These are strange songs which refuse the certainties of the formulas” says the description that accompanies you to an our concert. This sentence fits perfectly with the desire of rethinking and re-imagining the artistic disciplines.

 

 

J: I’d like to know the why of this choice and the points of strengths and weakness of this kind of approach to music.

 

In each artistic discipline, the instruments you choose (not only the musical instruments) shape your final result. In the popular music sector, for example, the formula guitar-bass guitar-drums has been exploited in each and every way,  and today is very difficult to succeed in saying something original by keeping that way. Imposing yourself to change the game, without trusting in that “certainties”, is a conscious artistic choice, a mental discipline to force ourselves growing both as a band and single musicians, getting out from our instrument’s comfort zone to face a new reality.
The critical issue is that… the final result is difficultly classifiable, and has less commercial channels: the music circuit reasons very frequently by watertight compartments (“this is pop”, “this is rock”, “this is folk”), and doesn’t guarantee lots of spaces to the most eccentric things.

 

 

J: From a previous interview I can read that you like to be defined as “popular” . Can you explain me what does it mean to you being pop and popular?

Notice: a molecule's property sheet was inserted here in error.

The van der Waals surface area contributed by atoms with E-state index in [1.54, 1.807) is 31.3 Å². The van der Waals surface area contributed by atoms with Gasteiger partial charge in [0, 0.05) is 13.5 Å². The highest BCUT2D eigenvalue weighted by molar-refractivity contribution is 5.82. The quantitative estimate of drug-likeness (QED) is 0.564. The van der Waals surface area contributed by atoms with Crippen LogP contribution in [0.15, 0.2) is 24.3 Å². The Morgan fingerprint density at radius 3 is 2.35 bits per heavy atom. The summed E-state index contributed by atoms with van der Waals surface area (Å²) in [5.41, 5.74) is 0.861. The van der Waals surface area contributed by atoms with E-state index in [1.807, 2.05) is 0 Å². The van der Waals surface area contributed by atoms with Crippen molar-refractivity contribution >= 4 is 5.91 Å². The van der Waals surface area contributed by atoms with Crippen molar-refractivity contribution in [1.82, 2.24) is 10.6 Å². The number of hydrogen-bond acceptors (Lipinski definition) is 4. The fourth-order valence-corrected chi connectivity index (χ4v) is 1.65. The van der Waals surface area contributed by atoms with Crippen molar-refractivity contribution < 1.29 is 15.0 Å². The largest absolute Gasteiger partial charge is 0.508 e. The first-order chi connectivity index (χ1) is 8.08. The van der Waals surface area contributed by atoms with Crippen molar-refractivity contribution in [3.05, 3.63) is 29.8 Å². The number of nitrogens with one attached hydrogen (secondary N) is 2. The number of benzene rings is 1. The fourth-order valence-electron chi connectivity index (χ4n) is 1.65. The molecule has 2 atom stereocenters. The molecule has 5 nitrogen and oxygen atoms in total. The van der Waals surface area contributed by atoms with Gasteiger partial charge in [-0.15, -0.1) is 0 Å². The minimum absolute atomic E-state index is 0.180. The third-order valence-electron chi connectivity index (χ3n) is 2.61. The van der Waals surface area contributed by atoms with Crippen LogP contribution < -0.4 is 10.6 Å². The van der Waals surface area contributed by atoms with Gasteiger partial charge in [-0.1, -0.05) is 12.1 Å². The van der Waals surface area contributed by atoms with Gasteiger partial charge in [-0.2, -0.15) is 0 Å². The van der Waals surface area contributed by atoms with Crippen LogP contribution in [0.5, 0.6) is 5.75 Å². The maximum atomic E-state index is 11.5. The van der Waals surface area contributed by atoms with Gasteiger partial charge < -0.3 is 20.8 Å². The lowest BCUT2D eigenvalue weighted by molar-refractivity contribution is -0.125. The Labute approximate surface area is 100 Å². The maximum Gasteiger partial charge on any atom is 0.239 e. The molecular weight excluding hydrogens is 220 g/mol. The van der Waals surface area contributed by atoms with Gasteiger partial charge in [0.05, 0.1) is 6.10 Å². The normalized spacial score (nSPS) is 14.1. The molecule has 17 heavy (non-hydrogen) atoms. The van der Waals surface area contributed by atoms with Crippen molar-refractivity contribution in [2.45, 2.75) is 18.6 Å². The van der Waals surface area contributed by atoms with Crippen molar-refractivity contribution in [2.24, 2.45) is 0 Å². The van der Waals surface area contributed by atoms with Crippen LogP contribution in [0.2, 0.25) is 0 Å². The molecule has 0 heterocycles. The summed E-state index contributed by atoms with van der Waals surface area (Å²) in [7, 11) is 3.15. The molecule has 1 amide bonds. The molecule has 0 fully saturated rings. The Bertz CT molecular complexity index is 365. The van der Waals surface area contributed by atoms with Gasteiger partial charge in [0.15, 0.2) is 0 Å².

The defiance of wanting to be pop is exactly bounded to the break of the standard formulas. Making “different” music does not mean making difficult, obscure, niche music liked only from the small group of nerds. We don’t identify us as indie – label that frequently is required as a alibi to not be popular and having the excuse of making boring music – neither with the tradition of the singer-songwriters, in which writing difficult songs is considered as a plus valor. Often is thought that being “pop”, easy and enjoyable, means being stupid or shallow. But it doesn’t: we make the music we like, which sometimes is more difficult, sometimes is immediate and simple, but wants to talk to all. Adults and kids, nerds and not.

 

 

J: Last question! Can you tell me something on your music school AltreArti Jam?

 

The idea that underlies in AltreArti JAM is exactly the one that lies in our music: the idea that everything could play, and in particular that everyone could play.Our didactic approach is upside down towards the most common one: making music together ain’t the arriving point after a long study of the instrument, but the starting point of a journey. Making music together is something that goes beyond the final result: it is a process from which you learn how to stay together, how to listen to the others and yourself. Ant to express yourself you can use both a guitar or a coffee can!

 

 


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Jessica Stella